Oncology nurses are frontrunners in identifying and managing symptoms experienced by people with cancer. From communication approaches and apps to integrative interventions, today’s tools can help nurses more efficiently assess and address side effects, thereby improving patient care.

Communication Approaches

Conversational assessment (CA) is an organic way to identify and manage patients’ physical and emotional symptoms that may not be fully captured using a typical assessment scale. CA prioritizes understanding individuals’ core needs to ensure that their care and support align with their personal preferences. Fostering a relaxed and open dialogue encourages creative solutions and may empower individuals to better manage their symptoms.  

Validated patient-reported outcome tools can guide nurses in adequately covering symptoms during CAs. For example, the Therapy-Related Symptom Checklist is a validated way for adults and children to self-report symptom occurrence and severity on a scale of 0–4. Other scales include the Edmonton Symptom Assessment tool and MD Anderson Symptom Inventory.

Best practice involves performing CA as a distinct, concentrated conversation. Nurses must employ creative strategies to integrate this personalized approach effectively, and the time and skill required may limit its use.

Digital Tools and Resources

Digital self-management support tools such as websites, apps, and smartwatches help patients track and address their symptoms. The tools aid in disease management, promote healthy habits, and provide the healthcare team with information and health trends. They also help patients monitor their symptoms’ duration and severity over time, leading to a comprehensive view rather than a single snapshot. During patient and caregiver conversations, nurses can use the reports to clarify the symptom experience.

A patient’s digital literacy level may be a barrier to using digital tools, and the quality of cancer self-management apps varies widely. Nurses can use the Mobile Application Rating Scale to evaluate an app’s value in terms of engagement, functionality, visual design, and information quality. See the sidebar for some examples of symptom management apps.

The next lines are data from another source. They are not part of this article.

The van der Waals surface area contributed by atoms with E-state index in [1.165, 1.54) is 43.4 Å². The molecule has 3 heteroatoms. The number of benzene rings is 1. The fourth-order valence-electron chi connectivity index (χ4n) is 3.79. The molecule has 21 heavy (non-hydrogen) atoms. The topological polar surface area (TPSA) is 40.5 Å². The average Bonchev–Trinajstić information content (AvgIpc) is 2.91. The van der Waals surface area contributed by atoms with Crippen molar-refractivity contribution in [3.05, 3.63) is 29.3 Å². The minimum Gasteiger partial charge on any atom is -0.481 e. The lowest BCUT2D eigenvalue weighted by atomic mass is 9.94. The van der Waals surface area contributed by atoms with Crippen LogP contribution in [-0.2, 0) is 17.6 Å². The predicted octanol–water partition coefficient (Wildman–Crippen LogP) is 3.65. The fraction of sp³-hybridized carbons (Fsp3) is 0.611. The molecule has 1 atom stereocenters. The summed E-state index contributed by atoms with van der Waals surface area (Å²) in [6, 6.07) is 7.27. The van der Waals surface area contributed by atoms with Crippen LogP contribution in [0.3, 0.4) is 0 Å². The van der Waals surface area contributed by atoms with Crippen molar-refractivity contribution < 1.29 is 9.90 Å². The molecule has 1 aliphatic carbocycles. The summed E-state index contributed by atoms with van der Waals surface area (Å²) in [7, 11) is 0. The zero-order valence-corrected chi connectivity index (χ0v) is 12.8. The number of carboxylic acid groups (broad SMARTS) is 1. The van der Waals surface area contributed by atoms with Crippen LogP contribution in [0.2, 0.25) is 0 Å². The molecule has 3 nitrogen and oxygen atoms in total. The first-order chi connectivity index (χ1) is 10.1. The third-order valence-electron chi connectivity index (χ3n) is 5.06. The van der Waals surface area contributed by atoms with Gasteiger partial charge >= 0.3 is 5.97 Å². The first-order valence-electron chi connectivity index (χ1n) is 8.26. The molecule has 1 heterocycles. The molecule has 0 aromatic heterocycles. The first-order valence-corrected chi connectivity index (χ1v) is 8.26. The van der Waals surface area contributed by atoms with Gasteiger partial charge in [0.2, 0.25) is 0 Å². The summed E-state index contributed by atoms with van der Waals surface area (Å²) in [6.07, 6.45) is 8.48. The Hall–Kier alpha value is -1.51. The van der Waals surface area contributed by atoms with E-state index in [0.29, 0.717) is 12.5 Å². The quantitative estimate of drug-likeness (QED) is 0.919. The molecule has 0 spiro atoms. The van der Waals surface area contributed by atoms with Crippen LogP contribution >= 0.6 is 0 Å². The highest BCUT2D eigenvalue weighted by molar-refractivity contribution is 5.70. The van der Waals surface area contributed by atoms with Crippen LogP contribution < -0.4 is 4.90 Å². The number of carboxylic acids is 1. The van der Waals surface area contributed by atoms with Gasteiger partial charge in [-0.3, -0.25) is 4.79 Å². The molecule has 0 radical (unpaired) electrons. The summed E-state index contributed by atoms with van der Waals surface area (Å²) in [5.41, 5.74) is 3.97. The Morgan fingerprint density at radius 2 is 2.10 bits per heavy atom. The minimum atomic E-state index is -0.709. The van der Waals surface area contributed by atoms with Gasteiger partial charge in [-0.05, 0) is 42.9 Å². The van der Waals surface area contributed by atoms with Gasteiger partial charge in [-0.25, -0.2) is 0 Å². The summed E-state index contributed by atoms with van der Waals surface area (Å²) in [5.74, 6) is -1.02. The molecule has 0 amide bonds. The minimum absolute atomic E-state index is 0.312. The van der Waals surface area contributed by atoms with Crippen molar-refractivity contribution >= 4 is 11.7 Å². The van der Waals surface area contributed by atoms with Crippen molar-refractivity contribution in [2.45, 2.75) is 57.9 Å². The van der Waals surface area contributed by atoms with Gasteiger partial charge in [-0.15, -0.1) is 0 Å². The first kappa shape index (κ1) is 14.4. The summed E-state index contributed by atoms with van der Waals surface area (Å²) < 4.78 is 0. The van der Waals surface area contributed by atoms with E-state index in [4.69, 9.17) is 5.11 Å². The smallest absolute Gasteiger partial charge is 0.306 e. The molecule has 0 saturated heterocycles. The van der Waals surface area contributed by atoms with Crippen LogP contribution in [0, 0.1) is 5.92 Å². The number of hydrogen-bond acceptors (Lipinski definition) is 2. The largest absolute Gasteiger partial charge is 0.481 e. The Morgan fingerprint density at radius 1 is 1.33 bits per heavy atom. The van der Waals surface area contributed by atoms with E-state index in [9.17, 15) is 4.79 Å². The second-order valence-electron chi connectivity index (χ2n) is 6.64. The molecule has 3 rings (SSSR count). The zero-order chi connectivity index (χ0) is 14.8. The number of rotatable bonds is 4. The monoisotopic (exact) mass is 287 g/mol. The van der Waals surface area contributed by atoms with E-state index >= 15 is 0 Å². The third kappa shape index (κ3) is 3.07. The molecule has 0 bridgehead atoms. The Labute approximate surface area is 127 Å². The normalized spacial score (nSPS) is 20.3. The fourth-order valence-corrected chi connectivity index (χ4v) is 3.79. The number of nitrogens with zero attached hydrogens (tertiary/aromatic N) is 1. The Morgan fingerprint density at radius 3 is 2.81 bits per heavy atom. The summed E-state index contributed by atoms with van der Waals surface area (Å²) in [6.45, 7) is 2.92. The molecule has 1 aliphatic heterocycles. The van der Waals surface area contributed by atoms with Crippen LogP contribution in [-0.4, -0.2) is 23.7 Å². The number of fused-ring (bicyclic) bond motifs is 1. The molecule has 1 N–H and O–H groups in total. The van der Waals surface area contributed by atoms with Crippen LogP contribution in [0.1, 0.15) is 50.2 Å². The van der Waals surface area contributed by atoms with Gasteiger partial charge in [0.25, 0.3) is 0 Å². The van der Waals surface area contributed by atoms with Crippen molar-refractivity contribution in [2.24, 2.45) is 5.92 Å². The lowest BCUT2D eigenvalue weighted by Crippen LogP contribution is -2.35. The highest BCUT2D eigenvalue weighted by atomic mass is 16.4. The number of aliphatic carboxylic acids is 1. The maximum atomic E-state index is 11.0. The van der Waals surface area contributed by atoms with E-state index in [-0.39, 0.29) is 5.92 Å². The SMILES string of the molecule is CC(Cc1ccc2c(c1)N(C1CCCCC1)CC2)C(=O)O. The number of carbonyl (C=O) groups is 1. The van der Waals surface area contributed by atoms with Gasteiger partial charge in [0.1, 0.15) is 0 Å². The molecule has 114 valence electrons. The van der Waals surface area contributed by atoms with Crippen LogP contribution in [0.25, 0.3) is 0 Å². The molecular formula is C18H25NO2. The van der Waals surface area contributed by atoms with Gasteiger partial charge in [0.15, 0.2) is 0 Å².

Integrative Medicine

People with cancer may be interested in exploring integrative approaches such as yoga, acupuncture, and the use of cannabis products. Current research findings support the benefits of yoga in managing a spectrum of symptoms, from emotional distress to sleep disturbances. Similarly, acupuncture has been clinically recognized as an effective modality for controlling various treatment-related side effects like nausea and neuropathic pain.

Between 25% and 40% of people with cancer report using cannabis in some capacity to help alleviate symptoms. The Journal of Nursing Regulation released the NCSBN National Nursing Guidelines for Medical Marijuana to provide evidence-based nursing recommendations regarding its use. Nurses must also be aware of state regulations where they practice. The National Conference for State Legislatures outlines each state’s medical cannabis laws.

Many approaches can be used to assess and address symptoms and side effects associated with cancer and cancer treatments. The ongoing need for additional research and development of new symptom-management tools and guidelines is an opportunity for nurse scientists and clinicians to partner to improve the quality of life for individuals at all stages of cancer treatment and survivorship.